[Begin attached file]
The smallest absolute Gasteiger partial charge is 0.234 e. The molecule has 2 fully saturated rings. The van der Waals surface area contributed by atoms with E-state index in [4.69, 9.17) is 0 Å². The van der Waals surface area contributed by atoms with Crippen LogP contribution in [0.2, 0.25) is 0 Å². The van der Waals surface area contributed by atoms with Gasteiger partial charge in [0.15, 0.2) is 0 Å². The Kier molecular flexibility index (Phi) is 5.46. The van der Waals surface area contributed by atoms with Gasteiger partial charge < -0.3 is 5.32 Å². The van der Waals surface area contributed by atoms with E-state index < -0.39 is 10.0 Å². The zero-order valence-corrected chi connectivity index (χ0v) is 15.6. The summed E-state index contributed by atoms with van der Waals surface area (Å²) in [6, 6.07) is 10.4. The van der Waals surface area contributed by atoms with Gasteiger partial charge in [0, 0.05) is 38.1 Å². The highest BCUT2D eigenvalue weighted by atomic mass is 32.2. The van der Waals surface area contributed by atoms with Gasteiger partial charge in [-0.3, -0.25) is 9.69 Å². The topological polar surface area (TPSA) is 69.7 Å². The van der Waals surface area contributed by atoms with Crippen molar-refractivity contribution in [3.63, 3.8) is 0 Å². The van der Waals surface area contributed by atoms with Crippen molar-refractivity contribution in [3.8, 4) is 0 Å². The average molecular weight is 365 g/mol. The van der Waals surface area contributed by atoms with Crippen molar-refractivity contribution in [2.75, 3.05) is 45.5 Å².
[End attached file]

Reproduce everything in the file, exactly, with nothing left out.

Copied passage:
The smallest absolute Gasteiger partial charge is 0.234 e. The molecule has 2 fully saturated rings. The van der Waals surface area contributed by atoms with E-state index in [4.69, 9.17) is 0 Å². The van der Waals surface area contributed by atoms with Crippen LogP contribution in [0.2, 0.25) is 0 Å². The van der Waals surface area contributed by atoms with Gasteiger partial charge in [0.15, 0.2) is 0 Å². The Kier molecular flexibility index (Phi) is 5.46. The van der Waals surface area contributed by atoms with Gasteiger partial charge < -0.3 is 5.32 Å². The van der Waals surface area contributed by atoms with E-state index < -0.39 is 10.0 Å². The zero-order valence-corrected chi connectivity index (χ0v) is 15.6. The summed E-state index contributed by atoms with van der Waals surface area (Å²) in [6, 6.07) is 10.4. The van der Waals surface area contributed by atoms with Gasteiger partial charge in [0, 0.05) is 38.1 Å². The highest BCUT2D eigenvalue weighted by atomic mass is 32.2. The van der Waals surface area contributed by atoms with Gasteiger partial charge in [-0.3, -0.25) is 9.69 Å². The topological polar surface area (TPSA) is 69.7 Å². The van der Waals surface area contributed by atoms with Crippen molar-refractivity contribution in [3.63, 3.8) is 0 Å². The van der Waals surface area contributed by atoms with Crippen molar-refractivity contribution in [3.8, 4) is 0 Å². The average molecular weight is 365 g/mol. The van der Waals surface area contributed by atoms with Crippen molar-refractivity contribution in [2.75, 3.05) is 45.5 Å².